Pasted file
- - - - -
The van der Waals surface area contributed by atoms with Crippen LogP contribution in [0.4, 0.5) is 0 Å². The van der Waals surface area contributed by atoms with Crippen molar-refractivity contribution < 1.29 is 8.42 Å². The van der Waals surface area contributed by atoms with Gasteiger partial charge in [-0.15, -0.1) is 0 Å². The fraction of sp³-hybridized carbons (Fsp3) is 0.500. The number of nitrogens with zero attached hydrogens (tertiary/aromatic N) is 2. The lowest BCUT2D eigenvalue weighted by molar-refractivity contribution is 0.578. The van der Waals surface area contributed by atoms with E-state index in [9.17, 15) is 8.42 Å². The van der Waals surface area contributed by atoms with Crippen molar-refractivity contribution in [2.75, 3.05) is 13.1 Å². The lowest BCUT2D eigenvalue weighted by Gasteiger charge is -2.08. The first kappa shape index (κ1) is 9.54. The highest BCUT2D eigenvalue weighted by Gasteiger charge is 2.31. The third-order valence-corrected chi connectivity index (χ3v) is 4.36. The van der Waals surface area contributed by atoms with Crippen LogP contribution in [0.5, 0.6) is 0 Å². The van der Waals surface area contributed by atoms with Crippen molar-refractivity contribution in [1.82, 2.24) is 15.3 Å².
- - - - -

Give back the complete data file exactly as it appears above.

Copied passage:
The van der Waals surface area contributed by atoms with Crippen LogP contribution in [0.4, 0.5) is 0 Å². The van der Waals surface area contributed by atoms with Crippen molar-refractivity contribution < 1.29 is 8.42 Å². The van der Waals surface area contributed by atoms with Gasteiger partial charge in [-0.15, -0.1) is 0 Å². The fraction of sp³-hybridized carbons (Fsp3) is 0.500. The number of nitrogens with zero attached hydrogens (tertiary/aromatic N) is 2. The lowest BCUT2D eigenvalue weighted by molar-refractivity contribution is 0.578. The van der Waals surface area contributed by atoms with E-state index in [9.17, 15) is 8.42 Å². The van der Waals surface area contributed by atoms with Crippen molar-refractivity contribution in [2.75, 3.05) is 13.1 Å². The lowest BCUT2D eigenvalue weighted by Gasteiger charge is -2.08. The first kappa shape index (κ1) is 9.54. The highest BCUT2D eigenvalue weighted by Gasteiger charge is 2.31. The third-order valence-corrected chi connectivity index (χ3v) is 4.36. The van der Waals surface area contributed by atoms with Crippen LogP contribution in [0.5, 0.6) is 0 Å². The van der Waals surface area contributed by atoms with Crippen molar-refractivity contribution in [1.82, 2.24) is 15.3 Å².